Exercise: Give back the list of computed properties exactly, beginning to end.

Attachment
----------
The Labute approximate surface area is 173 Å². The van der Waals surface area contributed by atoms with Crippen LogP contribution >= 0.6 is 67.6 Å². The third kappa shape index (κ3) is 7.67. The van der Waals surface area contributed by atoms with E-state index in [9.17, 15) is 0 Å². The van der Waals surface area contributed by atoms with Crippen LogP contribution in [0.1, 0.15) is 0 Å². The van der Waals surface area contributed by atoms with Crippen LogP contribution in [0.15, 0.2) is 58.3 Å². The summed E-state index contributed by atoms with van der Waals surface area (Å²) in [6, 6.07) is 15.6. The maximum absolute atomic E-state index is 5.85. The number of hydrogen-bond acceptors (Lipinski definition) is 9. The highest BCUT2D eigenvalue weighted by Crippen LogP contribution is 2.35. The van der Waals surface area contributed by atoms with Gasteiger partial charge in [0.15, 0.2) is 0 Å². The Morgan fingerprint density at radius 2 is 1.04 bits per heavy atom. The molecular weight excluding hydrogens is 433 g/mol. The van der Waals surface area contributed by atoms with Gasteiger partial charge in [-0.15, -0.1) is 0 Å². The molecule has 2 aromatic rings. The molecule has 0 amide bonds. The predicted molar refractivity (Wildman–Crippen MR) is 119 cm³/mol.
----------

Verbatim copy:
The Labute approximate surface area is 173 Å². The van der Waals surface area contributed by atoms with Crippen LogP contribution >= 0.6 is 67.6 Å². The third kappa shape index (κ3) is 7.67. The van der Waals surface area contributed by atoms with E-state index in [9.17, 15) is 0 Å². The van der Waals surface area contributed by atoms with Crippen LogP contribution in [0.1, 0.15) is 0 Å². The van der Waals surface area contributed by atoms with Crippen LogP contribution in [0.15, 0.2) is 58.3 Å². The summed E-state index contributed by atoms with van der Waals surface area (Å²) in [6, 6.07) is 15.6. The maximum absolute atomic E-state index is 5.85. The number of hydrogen-bond acceptors (Lipinski definition) is 9. The highest BCUT2D eigenvalue weighted by Crippen LogP contribution is 2.35. The van der Waals surface area contributed by atoms with Gasteiger partial charge in [0.15, 0.2) is 0 Å². The Morgan fingerprint density at radius 2 is 1.04 bits per heavy atom. The molecular weight excluding hydrogens is 433 g/mol. The van der Waals surface area contributed by atoms with Gasteiger partial charge in [-0.15, -0.1) is 0 Å². The molecule has 2 aromatic rings. The molecule has 0 amide bonds. The predicted molar refractivity (Wildman–Crippen MR) is 119 cm³/mol.